Here's a brief look at what's coming to TV in the next few months.
It’s about time women get in on the gangster game. Unlike Tony Soprano, Thony De La Rosa (Elodie Yung) comes unwillingly, a Cambodian doctor who becomes a cleaning woman in Las Vegas to pay for her son’s medical expenses and ends up cleaning for the mob. But if Fox is going to pull out the “a mother would do anything for her son” card this season, let’s make it as ridiculous as a proper mafia romp.
What, three middle-aged women grieving the death of their fourth best friend doesn’t sound like a laugh to you? Not a historically funny premise but Fox has branded “Pivoting” a comedy, and anything that puts Maggie Q, Ginnifer Goodwin and Eliza Coupe in the same room — or graveyard — is a winner.
Jan. 24, HBO
Julian Fellowes’ long-awaited followup to “Downton Abbey” is finally here with “The Gilded Age,” which appears to be a grandiose study of the most pretentious millionaires in 1880s New York society. If you’re going to make a show about obnoxious rich people with blinkers on, you’d better give them great hats.
Jan. 24, ABC
A generational epic about two Latino families vying for land in California’s wine country will almost certainly have someone’s son and someone else’s daughter sneaking around in an illicit affair.
Jan. 28, Hulu
“How I Met Your Mother” will go down in history as having one of the worst series finales, right behind “Dexter” and “Game of Thrones.” We can only hope that the showrunners have learned their lesson for the remake, which thrusts Hilary Duff back into the dating scene.
Jan. 28, Apple TV+
Like “Pivoting,” this is a series that entirely hinges on a fantastic cast. Tiffany Haddish, Sam Richardson, Zoe Chao, Ben Schwartz, Ike Barinholtz, Ilana Glazer, Jamie Demetriou and Dave Franco solving a murder-mystery at their high school reunion? Yeah, sign us up.
Jan. 30, Fox
A great strategy for success is to just let Susan Sarandon do whatever she wants, so if that means playing the over-the-top matriarch of a country music legacy, have at it. Give us the big hair and the big accents and the big drama. Trace Adkins also stars.
Feb. 2, Hulu
Lily James caked in fake tanner with a mass of blonde hair and Sebastian Stan covered head to toe in tattoos and hair gel — we’re sold. This series was sparked by the leaked sex tape of Pamela Anderson and Tommy Lee, one of the most infamous viral moments in history. Nick Offerman and Seth Rogen also star.
Feb. 11, Netflix
The spectacular story of con woman Anna Delvey felt like it was scripted by Shonda Rhimes from the day the news broke, so it’s only fitting that Rhimes is the one to bring her to the small screen. The tale of the Russian-born fraudster who fooled the Manhattan elite is tailor-made for TV.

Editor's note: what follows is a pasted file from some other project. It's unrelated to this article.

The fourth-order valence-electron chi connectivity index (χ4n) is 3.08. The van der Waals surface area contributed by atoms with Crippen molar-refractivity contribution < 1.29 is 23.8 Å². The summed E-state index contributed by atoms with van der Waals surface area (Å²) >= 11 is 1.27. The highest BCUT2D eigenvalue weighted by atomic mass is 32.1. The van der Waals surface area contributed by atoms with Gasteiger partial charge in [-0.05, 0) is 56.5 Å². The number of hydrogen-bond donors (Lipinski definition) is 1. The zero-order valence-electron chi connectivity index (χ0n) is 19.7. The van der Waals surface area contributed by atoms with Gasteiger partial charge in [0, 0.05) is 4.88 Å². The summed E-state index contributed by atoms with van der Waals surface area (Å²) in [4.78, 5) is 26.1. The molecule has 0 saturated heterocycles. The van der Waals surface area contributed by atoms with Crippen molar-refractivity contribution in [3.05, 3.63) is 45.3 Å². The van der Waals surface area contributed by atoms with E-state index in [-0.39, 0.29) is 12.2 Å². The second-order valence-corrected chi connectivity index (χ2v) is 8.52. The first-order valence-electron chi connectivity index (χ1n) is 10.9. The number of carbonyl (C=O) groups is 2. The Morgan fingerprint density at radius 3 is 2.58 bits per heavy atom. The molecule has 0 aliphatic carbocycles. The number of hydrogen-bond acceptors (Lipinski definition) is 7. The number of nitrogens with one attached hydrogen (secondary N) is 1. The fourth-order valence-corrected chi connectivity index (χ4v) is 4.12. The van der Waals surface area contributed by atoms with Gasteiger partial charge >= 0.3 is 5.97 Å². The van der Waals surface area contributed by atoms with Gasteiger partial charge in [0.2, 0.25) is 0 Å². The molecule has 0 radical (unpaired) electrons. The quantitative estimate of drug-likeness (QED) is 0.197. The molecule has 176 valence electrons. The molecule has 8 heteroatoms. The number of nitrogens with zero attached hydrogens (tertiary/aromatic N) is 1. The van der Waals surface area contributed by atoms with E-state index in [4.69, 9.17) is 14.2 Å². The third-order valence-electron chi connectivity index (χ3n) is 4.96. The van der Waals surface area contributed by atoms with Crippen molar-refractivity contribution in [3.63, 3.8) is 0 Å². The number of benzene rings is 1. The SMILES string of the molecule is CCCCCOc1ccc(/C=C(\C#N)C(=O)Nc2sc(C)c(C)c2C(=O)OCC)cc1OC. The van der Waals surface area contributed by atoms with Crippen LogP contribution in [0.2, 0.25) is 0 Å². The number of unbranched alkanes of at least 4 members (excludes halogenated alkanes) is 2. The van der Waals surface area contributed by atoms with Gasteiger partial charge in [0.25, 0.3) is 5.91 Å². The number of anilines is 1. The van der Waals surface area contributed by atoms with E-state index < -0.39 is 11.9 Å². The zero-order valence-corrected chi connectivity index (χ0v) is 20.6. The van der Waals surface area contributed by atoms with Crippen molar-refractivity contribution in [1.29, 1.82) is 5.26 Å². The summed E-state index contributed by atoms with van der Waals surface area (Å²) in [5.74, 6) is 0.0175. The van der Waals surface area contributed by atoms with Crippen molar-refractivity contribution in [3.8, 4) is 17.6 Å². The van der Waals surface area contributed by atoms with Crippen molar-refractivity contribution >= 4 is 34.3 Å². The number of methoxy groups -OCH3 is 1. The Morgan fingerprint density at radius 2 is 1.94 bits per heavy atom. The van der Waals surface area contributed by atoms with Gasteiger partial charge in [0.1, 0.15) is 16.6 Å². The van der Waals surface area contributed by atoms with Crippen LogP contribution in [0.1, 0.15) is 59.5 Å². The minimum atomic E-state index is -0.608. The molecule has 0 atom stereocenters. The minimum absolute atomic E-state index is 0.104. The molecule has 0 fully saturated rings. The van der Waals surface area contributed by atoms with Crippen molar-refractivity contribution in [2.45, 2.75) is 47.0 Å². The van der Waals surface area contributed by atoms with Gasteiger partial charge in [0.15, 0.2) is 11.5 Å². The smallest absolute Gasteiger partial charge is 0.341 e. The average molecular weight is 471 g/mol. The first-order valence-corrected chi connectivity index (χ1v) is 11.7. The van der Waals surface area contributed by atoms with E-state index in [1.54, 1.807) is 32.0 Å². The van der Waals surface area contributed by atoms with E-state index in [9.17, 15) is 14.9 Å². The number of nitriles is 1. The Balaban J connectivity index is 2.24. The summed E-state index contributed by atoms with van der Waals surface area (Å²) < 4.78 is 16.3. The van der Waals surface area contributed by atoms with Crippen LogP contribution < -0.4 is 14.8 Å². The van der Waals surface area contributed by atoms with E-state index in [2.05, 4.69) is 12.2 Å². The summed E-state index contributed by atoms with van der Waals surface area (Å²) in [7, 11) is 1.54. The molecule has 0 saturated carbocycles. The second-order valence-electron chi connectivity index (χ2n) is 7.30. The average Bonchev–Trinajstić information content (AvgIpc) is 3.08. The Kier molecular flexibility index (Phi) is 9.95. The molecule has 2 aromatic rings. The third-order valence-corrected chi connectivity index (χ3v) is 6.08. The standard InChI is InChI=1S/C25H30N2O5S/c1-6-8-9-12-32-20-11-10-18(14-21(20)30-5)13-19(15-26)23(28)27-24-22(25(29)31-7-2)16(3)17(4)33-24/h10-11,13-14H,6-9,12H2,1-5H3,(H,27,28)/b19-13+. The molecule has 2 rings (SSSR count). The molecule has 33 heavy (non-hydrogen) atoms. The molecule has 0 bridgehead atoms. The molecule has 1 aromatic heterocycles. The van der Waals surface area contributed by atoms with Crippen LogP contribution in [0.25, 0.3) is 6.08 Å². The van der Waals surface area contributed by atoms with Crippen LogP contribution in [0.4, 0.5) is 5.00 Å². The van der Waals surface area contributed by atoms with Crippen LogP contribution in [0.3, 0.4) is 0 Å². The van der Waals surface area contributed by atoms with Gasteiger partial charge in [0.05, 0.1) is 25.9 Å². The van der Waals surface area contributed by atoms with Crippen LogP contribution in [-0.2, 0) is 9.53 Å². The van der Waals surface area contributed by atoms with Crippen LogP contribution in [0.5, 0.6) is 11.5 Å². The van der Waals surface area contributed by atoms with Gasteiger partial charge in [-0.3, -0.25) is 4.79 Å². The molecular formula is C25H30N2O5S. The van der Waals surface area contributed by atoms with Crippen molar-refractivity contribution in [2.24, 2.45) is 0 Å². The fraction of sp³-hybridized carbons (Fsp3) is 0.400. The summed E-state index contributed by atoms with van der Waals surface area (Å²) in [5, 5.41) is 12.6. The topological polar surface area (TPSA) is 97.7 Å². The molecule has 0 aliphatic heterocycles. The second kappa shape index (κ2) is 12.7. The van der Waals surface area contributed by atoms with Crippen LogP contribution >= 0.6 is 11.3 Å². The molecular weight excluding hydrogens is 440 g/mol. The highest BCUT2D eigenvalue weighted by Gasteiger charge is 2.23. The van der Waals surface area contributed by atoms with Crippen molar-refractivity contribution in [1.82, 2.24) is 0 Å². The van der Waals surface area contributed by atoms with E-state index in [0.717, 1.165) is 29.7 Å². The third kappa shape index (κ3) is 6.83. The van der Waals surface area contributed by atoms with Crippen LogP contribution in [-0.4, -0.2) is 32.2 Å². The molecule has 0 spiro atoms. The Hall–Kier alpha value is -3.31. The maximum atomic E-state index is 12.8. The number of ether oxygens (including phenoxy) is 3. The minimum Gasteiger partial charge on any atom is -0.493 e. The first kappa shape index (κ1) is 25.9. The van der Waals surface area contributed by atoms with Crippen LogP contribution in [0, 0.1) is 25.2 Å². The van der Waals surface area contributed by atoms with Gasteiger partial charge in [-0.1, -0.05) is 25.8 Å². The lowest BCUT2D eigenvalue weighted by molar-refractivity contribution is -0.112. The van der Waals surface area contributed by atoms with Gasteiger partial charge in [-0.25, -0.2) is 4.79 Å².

March 8, NBC
We as a society should evaluate our fascination with brutal crimes, but until then, the scandalous true story about the 2011 murder of Betsy Faria and arrest of Pam Hupp is as juicy as they get, especially with a cast including Renee Zellweger, Katy Mixon, Josh Duhamel and Judy Greer.
Jan. 6, ABC
Emmett Till’s story should be told again and again until the lessons of the brutal 1955 slaying of a young teen in the Jim Crow South are learned, because they certainly weren’t at the time. The limited series “Women of the Movement” tells the story of his mother, Mamie Till-Mobley (Adrienne Warren), who turned her trauma into becoming a civil rights activist.
Jan. 20, Freeform
Both Chuck Lorre’s “Mom” and Freeform’s own “The Bold Type” did something special: they showed that alcoholism isn’t a death sentence, but it’s also not a problem solved with a snap of the fingers. “Single Drunk Female” looks like the successor to the crown with a messy millennial whose rock bottom isn’t one disastrous night but rather a string of bad decisions.
Feb. 21, NBC
Everything about “The Endgame” has been a little vague, probably (hopefully?) by design: it’s about an international arms dealer and criminal mastermind (Morena Baccarin) and the FBI agent who captured her (Ryan Michelle Bathe). A little “Money Heist?” A little “Blacklist?” A little “White Collar?” Probably — and hopefully.
Feb. 27, Showtime
The bizarre characters who make up Silicon Valley are rich templates for Hollywood but the successful ones aren’t. This dramatized version of the inner workings of ride-share app Uber and the ousting of CEO Travis Kalanick (Joseph Gordon-Levitt) has to know when to pump the brakes.
March 6, Starz
Friends alum Courteney Cox stars in “Shining Vale,” described as a horror comedy. She’s a former party girl who cheats on her husband and then moves the entire family into a seemingly haunted house.
Is there a person alive, fictional or not, more annoying than a know-it-all man? Sophia Bush deserves to lead her own show and it’ll be nice to see Jason Isaacs outside of the constant “Harry Potter” reruns on TBS, but they — and we — deserve so much better than a doctor and her mansplaining father who can’t handle a woman in charge.
Sure, a superhero show by Ava DuVernay hits the right SEO, but please, can we set a limit on TV characters shooting fireballs out of their hands instead of just talking through their issues?
The entire appeal of John Cena’s Peacemaker in “The Suicide Squad” was a big buffoon with a quick trigger finger. And yet early trailers for the sequel series are insistent on convincing us that he’s actually deep and damaged and broken, the perfect example of not even coming close to understanding the assignment.
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